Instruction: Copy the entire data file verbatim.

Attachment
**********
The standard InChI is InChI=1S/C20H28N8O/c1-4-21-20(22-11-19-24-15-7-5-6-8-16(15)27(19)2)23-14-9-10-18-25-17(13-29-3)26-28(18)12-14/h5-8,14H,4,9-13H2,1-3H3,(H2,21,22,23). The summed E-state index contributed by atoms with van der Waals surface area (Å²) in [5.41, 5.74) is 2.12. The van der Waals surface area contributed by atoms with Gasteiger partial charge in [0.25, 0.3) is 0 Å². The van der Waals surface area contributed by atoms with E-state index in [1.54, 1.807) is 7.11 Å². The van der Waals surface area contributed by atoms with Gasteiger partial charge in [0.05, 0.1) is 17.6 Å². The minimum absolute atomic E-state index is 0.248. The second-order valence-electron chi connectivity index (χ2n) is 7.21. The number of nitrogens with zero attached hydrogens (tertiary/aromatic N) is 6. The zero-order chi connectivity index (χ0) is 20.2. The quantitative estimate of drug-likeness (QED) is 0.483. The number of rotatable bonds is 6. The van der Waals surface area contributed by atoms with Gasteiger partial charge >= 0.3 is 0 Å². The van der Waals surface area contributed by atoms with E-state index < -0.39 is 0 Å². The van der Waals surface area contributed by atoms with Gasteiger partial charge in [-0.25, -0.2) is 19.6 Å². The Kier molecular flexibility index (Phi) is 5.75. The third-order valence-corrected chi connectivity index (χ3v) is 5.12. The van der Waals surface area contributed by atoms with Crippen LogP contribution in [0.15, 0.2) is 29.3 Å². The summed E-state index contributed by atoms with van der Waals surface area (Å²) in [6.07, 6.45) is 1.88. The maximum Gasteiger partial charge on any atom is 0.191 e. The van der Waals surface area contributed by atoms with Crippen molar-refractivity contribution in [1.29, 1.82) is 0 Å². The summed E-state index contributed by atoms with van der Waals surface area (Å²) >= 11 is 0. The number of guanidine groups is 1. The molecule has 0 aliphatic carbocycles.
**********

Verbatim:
The standard InChI is InChI=1S/C20H28N8O/c1-4-21-20(22-11-19-24-15-7-5-6-8-16(15)27(19)2)23-14-9-10-18-25-17(13-29-3)26-28(18)12-14/h5-8,14H,4,9-13H2,1-3H3,(H2,21,22,23). The summed E-state index contributed by atoms with van der Waals surface area (Å²) in [5.41, 5.74) is 2.12. The van der Waals surface area contributed by atoms with Gasteiger partial charge in [0.25, 0.3) is 0 Å². The van der Waals surface area contributed by atoms with E-state index in [1.54, 1.807) is 7.11 Å². The van der Waals surface area contributed by atoms with Gasteiger partial charge in [0.05, 0.1) is 17.6 Å². The minimum absolute atomic E-state index is 0.248. The second-order valence-electron chi connectivity index (χ2n) is 7.21. The number of nitrogens with zero attached hydrogens (tertiary/aromatic N) is 6. The zero-order chi connectivity index (χ0) is 20.2. The quantitative estimate of drug-likeness (QED) is 0.483. The number of rotatable bonds is 6. The van der Waals surface area contributed by atoms with Gasteiger partial charge >= 0.3 is 0 Å². The van der Waals surface area contributed by atoms with E-state index < -0.39 is 0 Å². The van der Waals surface area contributed by atoms with Gasteiger partial charge in [-0.25, -0.2) is 19.6 Å². The Kier molecular flexibility index (Phi) is 5.75. The third-order valence-corrected chi connectivity index (χ3v) is 5.12. The van der Waals surface area contributed by atoms with Crippen LogP contribution in [0.15, 0.2) is 29.3 Å². The summed E-state index contributed by atoms with van der Waals surface area (Å²) in [6.07, 6.45) is 1.88. The maximum Gasteiger partial charge on any atom is 0.191 e. The van der Waals surface area contributed by atoms with Crippen molar-refractivity contribution in [1.29, 1.82) is 0 Å². The summed E-state index contributed by atoms with van der Waals surface area (Å²) >= 11 is 0. The number of guanidine groups is 1. The molecule has 0 aliphatic carbocycles.